with their minds full of judgement and prejudice.

In the world of pettiness
life is a tournament, and every day is a game
where people show off their skills
and compete for each other’s respect.
They’re always ready to take offence and to take revenge
if they feel slighted or devalued.

The world of pettiness may even seem exciting
full of drama and stimulation
like the center of a city at rush hour.

But if you step inside the world of pettiness
you’ll lose yourself in the noise and stress.
You’ll lose touch with your essence
and lose sight of your purpose.

So live quietly and simply, away from the crazy city.
Be still and self-sufficient
so that your ego doesn’t hanker for attention
or feel wounded by disrespect

Keep your mind above the madness around you.
Let other people think you’re aloof.
Let them hate you if they will.
But only give them love in return.

The featured quote is by Frederick Nietsche, via Goodreads.

Inside out

Looking at myself I see an ‘inner’ and an ‘outer’, dualism. Similarly I see this in my dog, perceiving the ‘inner’ reflected in the dog’s ‘outer’. I have no reason to believe this does not apply to every living being, and even to beings that we would not regard as ‘living’ according to certain criteria.

I can call this ‘inner’ mind or soul or spirit or elan vital or etc. The ‘outer’ is what I perceive through the senses – which is the subject matter of empirical science. So there it is for each of us to see – two aspects to reality, subjective and objective.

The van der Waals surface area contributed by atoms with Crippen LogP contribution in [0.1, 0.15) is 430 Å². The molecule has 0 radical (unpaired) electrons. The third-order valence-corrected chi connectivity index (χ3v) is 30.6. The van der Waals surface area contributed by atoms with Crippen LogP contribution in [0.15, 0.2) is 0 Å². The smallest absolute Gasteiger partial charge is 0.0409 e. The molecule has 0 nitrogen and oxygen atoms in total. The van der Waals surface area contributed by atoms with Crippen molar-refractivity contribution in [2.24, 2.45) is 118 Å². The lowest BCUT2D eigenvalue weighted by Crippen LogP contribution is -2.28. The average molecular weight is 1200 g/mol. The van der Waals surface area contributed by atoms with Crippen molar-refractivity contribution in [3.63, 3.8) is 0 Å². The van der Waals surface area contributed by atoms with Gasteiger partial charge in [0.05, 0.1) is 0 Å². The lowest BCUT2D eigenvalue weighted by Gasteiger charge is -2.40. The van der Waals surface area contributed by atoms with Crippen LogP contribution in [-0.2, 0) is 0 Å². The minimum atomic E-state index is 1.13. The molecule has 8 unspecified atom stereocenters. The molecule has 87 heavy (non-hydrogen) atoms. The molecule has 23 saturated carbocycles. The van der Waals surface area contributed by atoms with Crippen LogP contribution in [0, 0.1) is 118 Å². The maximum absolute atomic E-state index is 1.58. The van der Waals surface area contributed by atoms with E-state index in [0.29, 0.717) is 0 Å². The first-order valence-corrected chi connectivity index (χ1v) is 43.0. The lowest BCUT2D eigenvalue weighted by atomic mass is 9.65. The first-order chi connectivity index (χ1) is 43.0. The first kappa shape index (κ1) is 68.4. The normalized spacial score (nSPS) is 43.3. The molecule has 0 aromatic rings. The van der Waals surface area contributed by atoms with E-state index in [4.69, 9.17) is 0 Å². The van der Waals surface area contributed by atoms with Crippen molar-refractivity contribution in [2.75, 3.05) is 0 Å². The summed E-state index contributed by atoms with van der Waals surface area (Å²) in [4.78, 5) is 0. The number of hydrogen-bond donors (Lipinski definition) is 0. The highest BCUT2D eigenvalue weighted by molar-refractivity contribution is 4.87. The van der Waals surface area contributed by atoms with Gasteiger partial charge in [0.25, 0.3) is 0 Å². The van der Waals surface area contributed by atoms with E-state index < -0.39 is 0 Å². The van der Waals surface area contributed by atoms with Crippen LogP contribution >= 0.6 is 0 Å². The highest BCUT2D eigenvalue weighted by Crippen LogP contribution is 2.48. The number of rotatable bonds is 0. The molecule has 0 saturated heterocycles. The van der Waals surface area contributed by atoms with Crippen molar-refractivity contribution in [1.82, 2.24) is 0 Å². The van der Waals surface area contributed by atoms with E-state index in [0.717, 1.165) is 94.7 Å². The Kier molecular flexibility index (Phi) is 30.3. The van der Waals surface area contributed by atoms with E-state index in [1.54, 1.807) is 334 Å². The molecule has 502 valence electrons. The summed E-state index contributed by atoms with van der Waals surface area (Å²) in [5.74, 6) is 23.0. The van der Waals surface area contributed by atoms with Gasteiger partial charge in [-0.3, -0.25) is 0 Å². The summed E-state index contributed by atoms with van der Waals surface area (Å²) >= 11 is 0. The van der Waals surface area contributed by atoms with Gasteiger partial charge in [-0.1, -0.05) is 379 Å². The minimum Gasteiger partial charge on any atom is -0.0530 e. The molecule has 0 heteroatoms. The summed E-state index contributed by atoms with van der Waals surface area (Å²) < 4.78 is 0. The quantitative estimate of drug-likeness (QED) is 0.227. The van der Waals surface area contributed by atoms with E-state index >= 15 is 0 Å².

I understand that this ‘ontology’ (idea of the nature of reality) was common among advanced thinkers in medieval times, such as Roger Bacon in 12/13C. It was also common in the East, such as the Indian Vedanta.

Then came the Renaissance, Reformation and establishment of Science. In the early days of science, pioneers such as Newton and Kepler shared the same dualistic ontology. Somewhere along the way, in the development of science, some of its exponents began to identify that which was the ‘outer’ domain as the true reality, measured by mathematical models, dismissing the ‘inner’ as something science would eventually explain in terms of the ‘outer’, without any justification. This was the ontology of materialism. Of course, the great thinkers such as Einstein, Pauli, Schrodinger… knew better.

The materialistic ontology succeeded beyond the wildest dreams of its proponents because mathematics gave the tools to control the ‘outer’ of nature – and there was no recognition of the ‘inner’ of nature. It also, incidentally gave the tools to manage people, in ways that did not need to take account of ‘inner’ factors such as justice, sanctity of life, beauty, goodness and truth even. The result is before our eyes, the ‘inner’ screaming for recognition as never before.

Yet it’s all ideas that are clearly not valid, if you just look at your self and your dog (or other living being).

Time to go back inward, individually and collectively to refind that beauty, goodness and truth.

With thanks to Maylinno’s post on the mind body connection